The cardiac sarcomere is a complex and highly ordered ensemble of contractile and regulatory proteins designed to generate force. To maintain functional sarcomeres, precise turnover of proteins is required that balances new protein synthesis and incorporation into the sarcomere with removal and degradation of worn out or damaged proteins. Given the heterogeneity in protein turnover rates, the mechanisms by which independent turnover of the individual sarcomere components occurs while maintaining the functional integrity of the sarcomere structure, is not well understood. Several studies have shown that a number of myofilament proteins, including actin and myosin, are in kinetic equilibrium with a cytoplasmic precursor pool, suggesting continual replacement of worn out myofilament proteins for their precursors into an otherwise intact sarcomere. As the size of the protein increases, however, several problems arise that make simple sarcomere protein exchange improbable. For one, the maintenance of a precursor pool of high molecular weight proteins comes at an increasing energetic cost to the myocyte. Another problem is that unlike smaller myofilament proteins that are continually recycled in the existing sarcomere, turnover of myofibrillar macromolecular complexes likely requires either partial or complete disassembly of the sarcomere. These considerations have focused our attention on the molecular events regulating the turnover of the giant myofilament protein titin. Titin is an integral part of the sarcomere complex, serving as (1) a molecular template around which the myosins and other structural and signaling proteins assemble, and (2) a molecular spring to impart myofibrillar stiffness to the heart. We therefore postulate that the degradation of titin will trigger local disassembly of the sarcomere. Based on preliminary data, we propose that oxidative damage to titin triggers sequential degradation by the calpains and ubiquitin-proteasome system. We propose that sarcomere mechanosensors are activated during the process of titin degradation, and translocate to the nucleus to activate titin gene transcription. We propose that titin mRNA is targeted to the sarcomere and that localized titin synthesis occurs with concurrent reassembly of the sarcomere. We finally propose that cardiac hypertrophy modulates titin transcription and translation pathways leading to net sarcomere addition. The proposed experimental aims will allow us to evaluate and refine this model, and advance our understanding of the complex physiological and temporal aspects of myofilament sarcomere turnover.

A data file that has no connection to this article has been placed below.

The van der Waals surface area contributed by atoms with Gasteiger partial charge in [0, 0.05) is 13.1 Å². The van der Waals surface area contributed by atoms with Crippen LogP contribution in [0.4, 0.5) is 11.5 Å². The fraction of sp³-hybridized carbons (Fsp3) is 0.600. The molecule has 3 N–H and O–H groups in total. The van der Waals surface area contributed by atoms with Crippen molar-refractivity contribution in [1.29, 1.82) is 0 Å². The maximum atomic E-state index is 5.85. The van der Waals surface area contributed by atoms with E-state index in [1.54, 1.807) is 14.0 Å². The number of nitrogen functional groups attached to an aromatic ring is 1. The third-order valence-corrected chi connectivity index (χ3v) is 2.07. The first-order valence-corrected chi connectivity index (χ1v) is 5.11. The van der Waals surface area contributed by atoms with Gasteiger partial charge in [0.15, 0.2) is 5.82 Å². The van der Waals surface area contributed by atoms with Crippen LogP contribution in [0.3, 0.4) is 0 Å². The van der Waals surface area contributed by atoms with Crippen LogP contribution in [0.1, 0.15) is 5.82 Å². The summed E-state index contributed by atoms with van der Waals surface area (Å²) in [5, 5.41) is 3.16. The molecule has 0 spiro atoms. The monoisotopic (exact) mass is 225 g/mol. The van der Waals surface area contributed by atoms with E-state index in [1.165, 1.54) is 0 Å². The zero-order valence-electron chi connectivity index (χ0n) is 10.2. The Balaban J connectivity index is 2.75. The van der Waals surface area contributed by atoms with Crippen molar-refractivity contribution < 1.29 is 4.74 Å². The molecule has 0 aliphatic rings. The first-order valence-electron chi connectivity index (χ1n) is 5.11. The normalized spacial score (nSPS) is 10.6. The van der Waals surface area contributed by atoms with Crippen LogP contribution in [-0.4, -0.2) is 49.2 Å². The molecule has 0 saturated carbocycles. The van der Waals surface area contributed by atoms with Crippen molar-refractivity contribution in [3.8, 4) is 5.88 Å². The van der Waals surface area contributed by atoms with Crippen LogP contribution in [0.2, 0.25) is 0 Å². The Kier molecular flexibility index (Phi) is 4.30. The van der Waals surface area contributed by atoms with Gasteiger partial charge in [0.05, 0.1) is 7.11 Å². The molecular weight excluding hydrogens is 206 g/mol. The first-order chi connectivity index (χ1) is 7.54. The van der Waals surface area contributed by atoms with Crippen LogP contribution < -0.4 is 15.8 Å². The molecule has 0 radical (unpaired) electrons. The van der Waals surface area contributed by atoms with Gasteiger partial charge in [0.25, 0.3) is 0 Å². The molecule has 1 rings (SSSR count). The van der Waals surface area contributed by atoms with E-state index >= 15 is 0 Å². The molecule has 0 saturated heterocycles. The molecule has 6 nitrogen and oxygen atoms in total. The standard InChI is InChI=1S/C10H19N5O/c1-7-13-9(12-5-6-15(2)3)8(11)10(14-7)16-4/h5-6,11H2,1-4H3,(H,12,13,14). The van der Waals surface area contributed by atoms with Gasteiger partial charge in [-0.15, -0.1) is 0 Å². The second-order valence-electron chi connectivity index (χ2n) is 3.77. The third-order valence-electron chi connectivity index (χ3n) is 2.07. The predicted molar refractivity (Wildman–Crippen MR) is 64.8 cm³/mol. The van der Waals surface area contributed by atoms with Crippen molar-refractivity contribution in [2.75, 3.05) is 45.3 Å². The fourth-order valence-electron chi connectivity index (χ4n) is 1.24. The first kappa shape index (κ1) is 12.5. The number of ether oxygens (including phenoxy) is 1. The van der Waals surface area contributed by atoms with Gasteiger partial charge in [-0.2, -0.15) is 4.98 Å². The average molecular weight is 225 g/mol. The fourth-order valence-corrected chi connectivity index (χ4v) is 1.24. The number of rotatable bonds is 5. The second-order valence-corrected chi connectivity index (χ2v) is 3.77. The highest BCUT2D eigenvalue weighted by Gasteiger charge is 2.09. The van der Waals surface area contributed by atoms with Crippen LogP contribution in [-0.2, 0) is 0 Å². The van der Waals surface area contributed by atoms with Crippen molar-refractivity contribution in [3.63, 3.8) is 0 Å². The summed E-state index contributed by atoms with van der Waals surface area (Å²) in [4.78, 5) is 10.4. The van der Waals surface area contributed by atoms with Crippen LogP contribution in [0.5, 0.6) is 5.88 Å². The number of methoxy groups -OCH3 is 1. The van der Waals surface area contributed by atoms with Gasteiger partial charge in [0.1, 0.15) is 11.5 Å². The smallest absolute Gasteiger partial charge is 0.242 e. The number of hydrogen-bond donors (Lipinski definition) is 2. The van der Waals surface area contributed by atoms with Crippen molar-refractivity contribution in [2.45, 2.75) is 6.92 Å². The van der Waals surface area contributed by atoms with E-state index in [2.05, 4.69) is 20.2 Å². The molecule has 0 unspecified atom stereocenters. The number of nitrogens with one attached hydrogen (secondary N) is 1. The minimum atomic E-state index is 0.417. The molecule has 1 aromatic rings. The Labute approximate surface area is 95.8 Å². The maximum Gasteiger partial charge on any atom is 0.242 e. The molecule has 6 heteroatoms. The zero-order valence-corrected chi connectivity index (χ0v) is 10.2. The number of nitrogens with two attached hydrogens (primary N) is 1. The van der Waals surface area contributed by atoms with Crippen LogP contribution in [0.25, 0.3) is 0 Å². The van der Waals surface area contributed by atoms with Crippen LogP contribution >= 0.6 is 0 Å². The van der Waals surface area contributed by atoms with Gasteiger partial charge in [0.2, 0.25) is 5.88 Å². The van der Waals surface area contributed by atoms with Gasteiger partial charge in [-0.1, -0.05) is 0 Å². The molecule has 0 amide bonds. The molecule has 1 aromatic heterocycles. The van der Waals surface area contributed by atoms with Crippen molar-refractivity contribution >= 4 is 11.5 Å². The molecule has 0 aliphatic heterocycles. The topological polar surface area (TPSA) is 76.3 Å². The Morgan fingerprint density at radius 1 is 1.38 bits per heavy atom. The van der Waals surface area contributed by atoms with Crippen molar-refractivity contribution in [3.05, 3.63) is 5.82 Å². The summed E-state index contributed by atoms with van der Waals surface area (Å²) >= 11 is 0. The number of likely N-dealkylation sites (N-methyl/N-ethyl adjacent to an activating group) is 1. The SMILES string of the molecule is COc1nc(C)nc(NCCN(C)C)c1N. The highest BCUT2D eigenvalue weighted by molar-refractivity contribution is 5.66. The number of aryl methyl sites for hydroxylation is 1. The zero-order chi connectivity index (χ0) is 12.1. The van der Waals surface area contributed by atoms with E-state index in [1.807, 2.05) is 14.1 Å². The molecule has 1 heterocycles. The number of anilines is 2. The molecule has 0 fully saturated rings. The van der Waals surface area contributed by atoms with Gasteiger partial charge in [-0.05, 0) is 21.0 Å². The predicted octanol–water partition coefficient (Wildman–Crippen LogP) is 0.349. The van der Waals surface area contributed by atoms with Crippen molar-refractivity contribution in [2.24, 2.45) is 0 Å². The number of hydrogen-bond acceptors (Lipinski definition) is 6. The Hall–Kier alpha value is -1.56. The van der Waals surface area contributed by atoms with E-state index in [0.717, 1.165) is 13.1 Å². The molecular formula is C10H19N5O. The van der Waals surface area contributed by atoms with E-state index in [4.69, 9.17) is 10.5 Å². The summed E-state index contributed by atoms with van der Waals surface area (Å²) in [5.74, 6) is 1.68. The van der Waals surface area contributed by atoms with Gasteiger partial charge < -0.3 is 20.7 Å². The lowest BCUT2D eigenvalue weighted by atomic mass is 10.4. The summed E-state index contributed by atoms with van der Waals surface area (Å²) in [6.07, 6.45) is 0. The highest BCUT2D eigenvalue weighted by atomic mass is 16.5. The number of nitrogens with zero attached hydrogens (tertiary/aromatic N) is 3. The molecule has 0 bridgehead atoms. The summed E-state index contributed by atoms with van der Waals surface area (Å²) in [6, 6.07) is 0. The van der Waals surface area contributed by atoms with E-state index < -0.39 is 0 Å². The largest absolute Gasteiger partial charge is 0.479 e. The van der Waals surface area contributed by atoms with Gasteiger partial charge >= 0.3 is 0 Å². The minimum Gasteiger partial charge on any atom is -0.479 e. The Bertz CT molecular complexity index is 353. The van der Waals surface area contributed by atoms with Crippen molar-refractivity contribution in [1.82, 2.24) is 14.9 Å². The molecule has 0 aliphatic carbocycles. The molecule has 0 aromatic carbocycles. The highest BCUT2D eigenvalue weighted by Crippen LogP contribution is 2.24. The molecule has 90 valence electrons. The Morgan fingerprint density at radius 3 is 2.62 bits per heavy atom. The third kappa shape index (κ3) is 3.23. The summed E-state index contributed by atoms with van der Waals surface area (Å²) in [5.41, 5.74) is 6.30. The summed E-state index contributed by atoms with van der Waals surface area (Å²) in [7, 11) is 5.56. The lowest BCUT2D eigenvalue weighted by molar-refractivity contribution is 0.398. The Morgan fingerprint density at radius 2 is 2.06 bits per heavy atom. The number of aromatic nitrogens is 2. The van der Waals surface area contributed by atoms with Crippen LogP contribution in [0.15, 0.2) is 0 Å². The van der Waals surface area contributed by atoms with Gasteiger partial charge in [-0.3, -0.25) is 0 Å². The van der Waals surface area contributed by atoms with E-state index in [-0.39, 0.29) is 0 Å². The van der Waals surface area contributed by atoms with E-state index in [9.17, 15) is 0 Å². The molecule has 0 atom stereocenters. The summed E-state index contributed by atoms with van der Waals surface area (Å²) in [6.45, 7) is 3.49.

The cardiac sarcomere is the basic contractile unit of the heart and is composed of an ensemble of myofilament and regulatory proteins designed to generate force. It is generally assumed that maintenance of functioning sarcomeres requires precise control of synthesis, assembly, and degradation of myofilament proteins, however, the mechanisms that mediate turnover of large integrated myofilament proteins, such as titin, have not been looked at. Understanding the molecular mechanisms of titin protein turnover will provide insight into the regulatory processes of sarcomere maintenance, and may ultimately lead to novel therapeutic approaches for heart failure cardiomyopathies.
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